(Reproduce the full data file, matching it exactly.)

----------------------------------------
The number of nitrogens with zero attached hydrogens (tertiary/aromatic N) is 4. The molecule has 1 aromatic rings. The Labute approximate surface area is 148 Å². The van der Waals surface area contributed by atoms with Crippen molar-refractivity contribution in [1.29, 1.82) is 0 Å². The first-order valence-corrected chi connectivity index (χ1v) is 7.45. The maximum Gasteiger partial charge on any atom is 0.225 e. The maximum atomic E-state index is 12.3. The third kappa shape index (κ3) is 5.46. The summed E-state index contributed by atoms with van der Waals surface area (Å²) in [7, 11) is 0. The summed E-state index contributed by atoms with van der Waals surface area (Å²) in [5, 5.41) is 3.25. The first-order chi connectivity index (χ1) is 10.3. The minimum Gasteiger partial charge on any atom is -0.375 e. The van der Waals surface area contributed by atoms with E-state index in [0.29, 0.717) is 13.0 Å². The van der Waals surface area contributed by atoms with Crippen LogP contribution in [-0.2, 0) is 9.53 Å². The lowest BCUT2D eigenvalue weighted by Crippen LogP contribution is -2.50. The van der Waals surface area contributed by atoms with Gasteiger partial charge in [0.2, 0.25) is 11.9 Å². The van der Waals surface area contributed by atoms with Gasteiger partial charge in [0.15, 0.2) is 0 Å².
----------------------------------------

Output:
The number of nitrogens with zero attached hydrogens (tertiary/aromatic N) is 4. The molecule has 1 aromatic rings. The Labute approximate surface area is 148 Å². The van der Waals surface area contributed by atoms with Crippen molar-refractivity contribution in [1.29, 1.82) is 0 Å². The first-order valence-corrected chi connectivity index (χ1v) is 7.45. The maximum Gasteiger partial charge on any atom is 0.225 e. The maximum atomic E-state index is 12.3. The third kappa shape index (κ3) is 5.46. The summed E-state index contributed by atoms with van der Waals surface area (Å²) in [7, 11) is 0. The summed E-state index contributed by atoms with van der Waals surface area (Å²) in [5, 5.41) is 3.25. The first-order chi connectivity index (χ1) is 10.3. The minimum Gasteiger partial charge on any atom is -0.375 e. The van der Waals surface area contributed by atoms with E-state index in [0.29, 0.717) is 13.0 Å². The van der Waals surface area contributed by atoms with Crippen LogP contribution in [-0.2, 0) is 9.53 Å². The lowest BCUT2D eigenvalue weighted by Crippen LogP contribution is -2.50. The van der Waals surface area contributed by atoms with Gasteiger partial charge in [0.2, 0.25) is 11.9 Å². The van der Waals surface area contributed by atoms with Gasteiger partial charge in [0.15, 0.2) is 0 Å².